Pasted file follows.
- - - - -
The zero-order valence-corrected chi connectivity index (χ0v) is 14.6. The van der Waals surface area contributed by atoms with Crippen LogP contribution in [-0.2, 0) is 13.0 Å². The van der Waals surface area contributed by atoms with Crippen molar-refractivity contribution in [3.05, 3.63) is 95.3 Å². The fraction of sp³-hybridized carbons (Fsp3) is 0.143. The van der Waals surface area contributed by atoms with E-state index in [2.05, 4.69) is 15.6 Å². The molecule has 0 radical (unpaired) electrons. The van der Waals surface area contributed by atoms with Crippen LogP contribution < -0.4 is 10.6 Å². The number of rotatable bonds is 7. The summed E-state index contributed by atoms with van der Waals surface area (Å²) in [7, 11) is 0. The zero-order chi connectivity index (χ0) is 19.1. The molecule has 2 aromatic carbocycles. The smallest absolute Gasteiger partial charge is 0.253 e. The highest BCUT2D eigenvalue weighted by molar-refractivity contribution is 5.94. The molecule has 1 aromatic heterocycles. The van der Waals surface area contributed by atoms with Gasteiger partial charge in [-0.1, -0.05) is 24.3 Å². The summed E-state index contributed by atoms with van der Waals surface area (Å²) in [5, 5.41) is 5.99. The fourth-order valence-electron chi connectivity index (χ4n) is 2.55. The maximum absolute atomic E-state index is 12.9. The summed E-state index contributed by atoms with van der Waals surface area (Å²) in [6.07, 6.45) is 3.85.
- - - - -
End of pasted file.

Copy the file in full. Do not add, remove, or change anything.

The zero-order valence-corrected chi connectivity index (χ0v) is 14.6. The van der Waals surface area contributed by atoms with Crippen LogP contribution in [-0.2, 0) is 13.0 Å². The van der Waals surface area contributed by atoms with Crippen molar-refractivity contribution in [3.05, 3.63) is 95.3 Å². The fraction of sp³-hybridized carbons (Fsp3) is 0.143. The van der Waals surface area contributed by atoms with E-state index in [2.05, 4.69) is 15.6 Å². The molecule has 0 radical (unpaired) electrons. The van der Waals surface area contributed by atoms with Crippen LogP contribution < -0.4 is 10.6 Å². The number of rotatable bonds is 7. The summed E-state index contributed by atoms with van der Waals surface area (Å²) in [7, 11) is 0. The zero-order chi connectivity index (χ0) is 19.1. The molecule has 2 aromatic carbocycles. The smallest absolute Gasteiger partial charge is 0.253 e. The highest BCUT2D eigenvalue weighted by molar-refractivity contribution is 5.94. The molecule has 1 aromatic heterocycles. The van der Waals surface area contributed by atoms with Gasteiger partial charge in [-0.1, -0.05) is 24.3 Å². The summed E-state index contributed by atoms with van der Waals surface area (Å²) in [5, 5.41) is 5.99. The fourth-order valence-electron chi connectivity index (χ4n) is 2.55. The maximum absolute atomic E-state index is 12.9. The summed E-state index contributed by atoms with van der Waals surface area (Å²) in [6.07, 6.45) is 3.85.